We visit 玉津島神社 Tamatsushima Shrine, one of the three patron shrines of 和歌 waka and repository of a designated natural monument – an ancient tree (another pine?) writhing in fantastic tortured shapes. Here, we observe a wedding; the bride in traditional white bonnet, white gown.  One hundred steps above the shrine, the view from 奠供山 Mt. Tengu, which Emperor Shōmu climbed with the poet, 山辺赤人 Yamabe no Akahito, early in the eighth century, unscrolls Wakanoura Bay before us.

若の浦に潮満ち来れば潟(かた)を無(な)み 葦辺(あしべ)をさして鶴(たづ)鳴き渡る (山辺赤人 CE. 724)
As the tide flows in / To Wakanoura Bay, / Sandbars are lost beneath the waves … / Cranes fly crying / Towards the reedy shore. (trans. SG)

We then cross 三断橋 Sandankyō Bridge to the tiered pagoda 海禅院 Kaizen’in on 妹背山 Imoseyama islet … 

…. the mudflat
…. all to herself –
…. clamdigger
……………………. – Gerald 

A convivial lunch is washed down with drinks of fresh ginger; and we are soon walking again, along あしべ通り Ashibe St. beside a tidal canal (punctuated by derelict wooden fishing boats) towards Wakanoura port, where we turn off through 御手洗池公園 Mitarai-ike Park. Beyond are the steep, nobly weathered green stone steps leading up to 和歌浦天満宮 Wakaura-Tenmangū, one of the nation’s three chief Tenmangū shrines, each dedicated to 菅原道真 Sugawara no Michizane, a Heian scholar and diplomat later deified as 天神 Tenjin, God of Learning. Wakanoura is the port from where he left on exile.
老(ろう)を積む身は浮き船に誘(さそ)はれて 遠ざかり行く和歌の浦波 (菅原道真 CE. 901)
My weary old body has been bidden / To depart aboard this bobbing ship: / I can now but watch the waves / Beating against the Waka’ura shore / As it recedes into the distance. (trans. SG)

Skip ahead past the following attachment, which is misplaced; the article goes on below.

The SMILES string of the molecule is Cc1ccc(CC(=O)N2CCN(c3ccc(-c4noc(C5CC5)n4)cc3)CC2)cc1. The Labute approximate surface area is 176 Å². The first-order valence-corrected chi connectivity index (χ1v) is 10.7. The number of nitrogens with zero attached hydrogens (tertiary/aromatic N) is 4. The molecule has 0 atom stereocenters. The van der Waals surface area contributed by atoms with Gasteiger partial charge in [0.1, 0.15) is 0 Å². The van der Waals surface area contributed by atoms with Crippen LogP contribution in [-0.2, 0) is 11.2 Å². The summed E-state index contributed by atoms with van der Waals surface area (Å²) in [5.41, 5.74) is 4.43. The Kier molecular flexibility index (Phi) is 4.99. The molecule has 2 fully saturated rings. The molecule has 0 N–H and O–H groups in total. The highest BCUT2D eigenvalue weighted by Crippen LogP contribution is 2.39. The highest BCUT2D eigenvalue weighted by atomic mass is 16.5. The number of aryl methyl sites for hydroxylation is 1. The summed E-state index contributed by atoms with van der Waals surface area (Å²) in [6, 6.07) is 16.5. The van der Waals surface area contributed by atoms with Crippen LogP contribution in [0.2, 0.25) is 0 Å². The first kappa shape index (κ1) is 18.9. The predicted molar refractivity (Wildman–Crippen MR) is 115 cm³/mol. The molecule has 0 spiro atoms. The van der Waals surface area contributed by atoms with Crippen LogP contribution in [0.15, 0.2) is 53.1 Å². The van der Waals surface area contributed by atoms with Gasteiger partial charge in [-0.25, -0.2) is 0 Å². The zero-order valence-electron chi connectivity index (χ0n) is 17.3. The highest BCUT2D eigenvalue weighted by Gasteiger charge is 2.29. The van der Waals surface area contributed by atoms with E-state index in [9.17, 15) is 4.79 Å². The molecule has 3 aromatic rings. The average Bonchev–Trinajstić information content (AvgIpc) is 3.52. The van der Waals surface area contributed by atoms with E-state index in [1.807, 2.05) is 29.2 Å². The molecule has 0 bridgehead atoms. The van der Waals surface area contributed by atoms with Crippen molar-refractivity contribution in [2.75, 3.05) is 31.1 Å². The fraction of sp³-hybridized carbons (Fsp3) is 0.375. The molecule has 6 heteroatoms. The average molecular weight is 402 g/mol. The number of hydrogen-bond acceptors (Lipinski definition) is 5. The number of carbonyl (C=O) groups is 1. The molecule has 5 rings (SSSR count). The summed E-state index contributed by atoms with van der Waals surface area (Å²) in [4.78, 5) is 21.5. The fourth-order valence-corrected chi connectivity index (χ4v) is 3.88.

………………..  plum blossoms long gone,
………………..  but two black butterflies
………………… vie above Tenmangū –
………………… Michizane’s spirit soaring?
…………………………………………..Richard Donovan 

We head west, following the coastline,  past near-deserted docks, around a pristine cove of clear water, through a booming tunnel, past a beach crowded with locals enjoying their Sunday barbecues … all the time, haunted by the district’s strange green stone.

toward the sand bar
kissing rocks form an arch –
Wakanoura
…………………………..Akira Kibi

…………………………………. Deserted hotels
…………………………………. In green vines –
…………………………………. The sound of waves
……………………………………………………Mayumi Kawaharada

All too soon it is time for the daytrippers amongst us to catch their return bus. Those who remain press on for 番所庭園 Bandoko Gardens, a ‘nose’ (番所の鼻) of lush green sticking out into the Pacific Ocean. 

………………………………………………….. Finding the open quiet
………………………………………………….. At the end of today’s trail –
………………………………………………….. My friend’s deep sigh.
…………………………………………………………………………………….Tito 

Flanked by four islets, the tiny peninsula is an oasis of calm, a world apart from the busy industrial portland coming into view away to the north.

…. Across the Bay of Saika
…. candy-striped towers
…. belching smoggy floss
…………………….Michael Lambe

………………………………………………….. fishing-boat rumble fades …
………………………………………………….. again, the softly breaking waves
………………………………………………….. at Bandoko Cliffs
…………………………………………………………………………………Richard Donovan

Checking in at Manpa Hotel, the first rain begins to fall. What weather will the day of the eclipse bring us, we wonder. Haiku written during the day are later shared, grinned and beared.

The 21st dawns fine, with but a few small veils of light cloud, soon melting off. We move to our various stations, sun-viewing sheets in hand. Two of the remaining party climb a nearby hill;  others mount a giant rock at the seashore.

By 7:30 am, the moon is upon us, the light on the sea now an amber early evening cast. 

………………………………………………….. Eclipse
………………………………………………….. Through new cherry leaves …
………………………………………………….. My scimitared shirt.
…………………………………………………………………………..Tito